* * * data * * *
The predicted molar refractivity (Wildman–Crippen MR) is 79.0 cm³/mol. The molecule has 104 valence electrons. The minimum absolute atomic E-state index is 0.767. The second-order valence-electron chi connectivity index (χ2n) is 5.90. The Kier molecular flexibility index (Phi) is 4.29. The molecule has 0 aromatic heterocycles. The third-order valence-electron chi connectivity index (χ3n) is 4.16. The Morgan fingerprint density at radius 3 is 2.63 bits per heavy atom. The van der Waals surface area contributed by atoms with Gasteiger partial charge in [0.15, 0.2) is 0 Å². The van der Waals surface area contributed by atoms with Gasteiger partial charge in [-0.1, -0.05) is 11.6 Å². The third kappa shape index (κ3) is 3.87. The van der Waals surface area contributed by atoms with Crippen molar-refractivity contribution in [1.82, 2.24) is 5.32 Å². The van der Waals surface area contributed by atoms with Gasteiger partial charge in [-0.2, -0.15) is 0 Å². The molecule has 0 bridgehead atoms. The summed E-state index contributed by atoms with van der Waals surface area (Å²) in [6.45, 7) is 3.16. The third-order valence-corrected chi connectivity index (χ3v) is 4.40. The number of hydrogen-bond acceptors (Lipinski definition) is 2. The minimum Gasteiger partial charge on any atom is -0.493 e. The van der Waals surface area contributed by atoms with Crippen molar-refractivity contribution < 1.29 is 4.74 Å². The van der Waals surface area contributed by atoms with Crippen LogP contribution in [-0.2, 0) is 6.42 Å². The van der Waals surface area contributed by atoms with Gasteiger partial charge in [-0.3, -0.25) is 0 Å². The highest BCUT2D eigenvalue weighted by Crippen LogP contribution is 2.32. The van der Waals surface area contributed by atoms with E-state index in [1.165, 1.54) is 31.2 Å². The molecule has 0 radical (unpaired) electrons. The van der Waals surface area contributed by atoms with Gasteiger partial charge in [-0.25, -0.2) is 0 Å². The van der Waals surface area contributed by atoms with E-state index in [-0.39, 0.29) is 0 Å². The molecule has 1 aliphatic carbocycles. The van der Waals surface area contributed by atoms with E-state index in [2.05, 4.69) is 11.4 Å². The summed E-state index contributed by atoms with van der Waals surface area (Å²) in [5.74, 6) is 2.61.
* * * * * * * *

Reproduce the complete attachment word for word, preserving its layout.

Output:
The predicted molar refractivity (Wildman–Crippen MR) is 79.0 cm³/mol. The molecule has 104 valence electrons. The minimum absolute atomic E-state index is 0.767. The second-order valence-electron chi connectivity index (χ2n) is 5.90. The Kier molecular flexibility index (Phi) is 4.29. The molecule has 0 aromatic heterocycles. The third-order valence-electron chi connectivity index (χ3n) is 4.16. The Morgan fingerprint density at radius 3 is 2.63 bits per heavy atom. The van der Waals surface area contributed by atoms with Gasteiger partial charge in [0.15, 0.2) is 0 Å². The van der Waals surface area contributed by atoms with Gasteiger partial charge in [-0.1, -0.05) is 11.6 Å². The third kappa shape index (κ3) is 3.87. The van der Waals surface area contributed by atoms with Crippen molar-refractivity contribution in [1.82, 2.24) is 5.32 Å². The van der Waals surface area contributed by atoms with Gasteiger partial charge in [-0.2, -0.15) is 0 Å². The molecule has 0 bridgehead atoms. The summed E-state index contributed by atoms with van der Waals surface area (Å²) in [6.45, 7) is 3.16. The third-order valence-corrected chi connectivity index (χ3v) is 4.40. The number of hydrogen-bond acceptors (Lipinski definition) is 2. The minimum Gasteiger partial charge on any atom is -0.493 e. The van der Waals surface area contributed by atoms with Crippen molar-refractivity contribution < 1.29 is 4.74 Å². The van der Waals surface area contributed by atoms with Crippen LogP contribution in [-0.2, 0) is 6.42 Å². The van der Waals surface area contributed by atoms with Gasteiger partial charge in [-0.3, -0.25) is 0 Å². The highest BCUT2D eigenvalue weighted by Crippen LogP contribution is 2.32. The van der Waals surface area contributed by atoms with E-state index in [1.165, 1.54) is 31.2 Å². The molecule has 0 radical (unpaired) electrons. The van der Waals surface area contributed by atoms with Gasteiger partial charge in [-0.25, -0.2) is 0 Å². The van der Waals surface area contributed by atoms with E-state index in [-0.39, 0.29) is 0 Å². The molecule has 1 aliphatic carbocycles. The van der Waals surface area contributed by atoms with E-state index in [2.05, 4.69) is 11.4 Å². The summed E-state index contributed by atoms with van der Waals surface area (Å²) in [5.74, 6) is 2.61.